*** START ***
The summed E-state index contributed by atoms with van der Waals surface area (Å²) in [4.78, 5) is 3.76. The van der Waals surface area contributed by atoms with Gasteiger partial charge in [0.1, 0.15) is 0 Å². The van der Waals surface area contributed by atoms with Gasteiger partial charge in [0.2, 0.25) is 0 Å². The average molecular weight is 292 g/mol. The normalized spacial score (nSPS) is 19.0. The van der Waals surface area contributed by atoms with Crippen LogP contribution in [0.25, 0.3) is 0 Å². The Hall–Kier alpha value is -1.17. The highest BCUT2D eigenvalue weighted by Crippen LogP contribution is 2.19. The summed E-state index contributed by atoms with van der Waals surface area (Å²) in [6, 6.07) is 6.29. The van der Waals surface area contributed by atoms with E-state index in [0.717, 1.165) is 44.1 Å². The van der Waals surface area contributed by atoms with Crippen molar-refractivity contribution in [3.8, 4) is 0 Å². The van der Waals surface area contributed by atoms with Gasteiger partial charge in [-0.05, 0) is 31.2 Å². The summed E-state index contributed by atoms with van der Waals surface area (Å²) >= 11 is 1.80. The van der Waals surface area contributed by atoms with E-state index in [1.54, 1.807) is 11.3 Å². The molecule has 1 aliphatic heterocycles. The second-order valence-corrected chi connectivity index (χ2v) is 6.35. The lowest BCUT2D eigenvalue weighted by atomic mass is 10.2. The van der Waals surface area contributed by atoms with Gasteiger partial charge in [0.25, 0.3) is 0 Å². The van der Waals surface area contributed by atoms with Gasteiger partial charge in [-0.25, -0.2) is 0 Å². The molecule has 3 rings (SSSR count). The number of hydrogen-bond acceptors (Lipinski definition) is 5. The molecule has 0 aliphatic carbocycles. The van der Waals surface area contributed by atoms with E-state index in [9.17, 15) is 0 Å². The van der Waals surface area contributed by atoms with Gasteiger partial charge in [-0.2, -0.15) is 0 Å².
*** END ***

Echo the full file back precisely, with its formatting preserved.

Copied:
The summed E-state index contributed by atoms with van der Waals surface area (Å²) in [4.78, 5) is 3.76. The van der Waals surface area contributed by atoms with Gasteiger partial charge in [0.1, 0.15) is 0 Å². The van der Waals surface area contributed by atoms with Gasteiger partial charge in [0.2, 0.25) is 0 Å². The average molecular weight is 292 g/mol. The normalized spacial score (nSPS) is 19.0. The van der Waals surface area contributed by atoms with Crippen LogP contribution in [0.25, 0.3) is 0 Å². The Hall–Kier alpha value is -1.17. The highest BCUT2D eigenvalue weighted by Crippen LogP contribution is 2.19. The summed E-state index contributed by atoms with van der Waals surface area (Å²) in [6, 6.07) is 6.29. The van der Waals surface area contributed by atoms with E-state index in [0.717, 1.165) is 44.1 Å². The van der Waals surface area contributed by atoms with Crippen molar-refractivity contribution in [3.8, 4) is 0 Å². The van der Waals surface area contributed by atoms with Gasteiger partial charge in [-0.05, 0) is 31.2 Å². The summed E-state index contributed by atoms with van der Waals surface area (Å²) >= 11 is 1.80. The van der Waals surface area contributed by atoms with E-state index in [1.54, 1.807) is 11.3 Å². The molecule has 1 aliphatic heterocycles. The second-order valence-corrected chi connectivity index (χ2v) is 6.35. The lowest BCUT2D eigenvalue weighted by atomic mass is 10.2. The van der Waals surface area contributed by atoms with Gasteiger partial charge in [0.25, 0.3) is 0 Å². The van der Waals surface area contributed by atoms with Gasteiger partial charge in [-0.25, -0.2) is 0 Å². The molecule has 3 rings (SSSR count). The number of hydrogen-bond acceptors (Lipinski definition) is 5. The molecule has 0 aliphatic carbocycles. The van der Waals surface area contributed by atoms with E-state index in [9.17, 15) is 0 Å². The van der Waals surface area contributed by atoms with Gasteiger partial charge in [-0.2, -0.15) is 0 Å².